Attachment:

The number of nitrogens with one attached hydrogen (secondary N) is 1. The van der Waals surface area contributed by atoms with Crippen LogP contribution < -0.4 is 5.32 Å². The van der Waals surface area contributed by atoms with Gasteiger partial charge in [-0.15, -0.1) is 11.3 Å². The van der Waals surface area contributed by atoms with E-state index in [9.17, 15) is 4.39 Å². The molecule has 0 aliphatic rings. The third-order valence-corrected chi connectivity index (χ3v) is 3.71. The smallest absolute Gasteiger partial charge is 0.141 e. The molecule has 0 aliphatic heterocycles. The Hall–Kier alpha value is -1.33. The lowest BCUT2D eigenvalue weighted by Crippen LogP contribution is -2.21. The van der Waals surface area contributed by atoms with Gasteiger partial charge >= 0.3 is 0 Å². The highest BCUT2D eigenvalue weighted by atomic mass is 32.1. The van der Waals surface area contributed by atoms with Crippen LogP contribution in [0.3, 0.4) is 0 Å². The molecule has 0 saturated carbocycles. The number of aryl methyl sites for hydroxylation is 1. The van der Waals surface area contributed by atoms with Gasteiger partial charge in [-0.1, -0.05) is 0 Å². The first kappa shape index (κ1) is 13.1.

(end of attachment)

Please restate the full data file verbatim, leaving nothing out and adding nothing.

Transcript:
The number of nitrogens with one attached hydrogen (secondary N) is 1. The van der Waals surface area contributed by atoms with Crippen LogP contribution < -0.4 is 5.32 Å². The van der Waals surface area contributed by atoms with Gasteiger partial charge in [-0.15, -0.1) is 11.3 Å². The van der Waals surface area contributed by atoms with E-state index in [9.17, 15) is 4.39 Å². The molecule has 0 aliphatic rings. The third-order valence-corrected chi connectivity index (χ3v) is 3.71. The smallest absolute Gasteiger partial charge is 0.141 e. The molecule has 0 aliphatic heterocycles. The Hall–Kier alpha value is -1.33. The lowest BCUT2D eigenvalue weighted by Crippen LogP contribution is -2.21. The van der Waals surface area contributed by atoms with Gasteiger partial charge >= 0.3 is 0 Å². The highest BCUT2D eigenvalue weighted by atomic mass is 32.1. The van der Waals surface area contributed by atoms with Crippen LogP contribution in [0.3, 0.4) is 0 Å². The molecule has 0 saturated carbocycles. The number of aryl methyl sites for hydroxylation is 1. The van der Waals surface area contributed by atoms with Gasteiger partial charge in [-0.1, -0.05) is 0 Å². The first kappa shape index (κ1) is 13.1.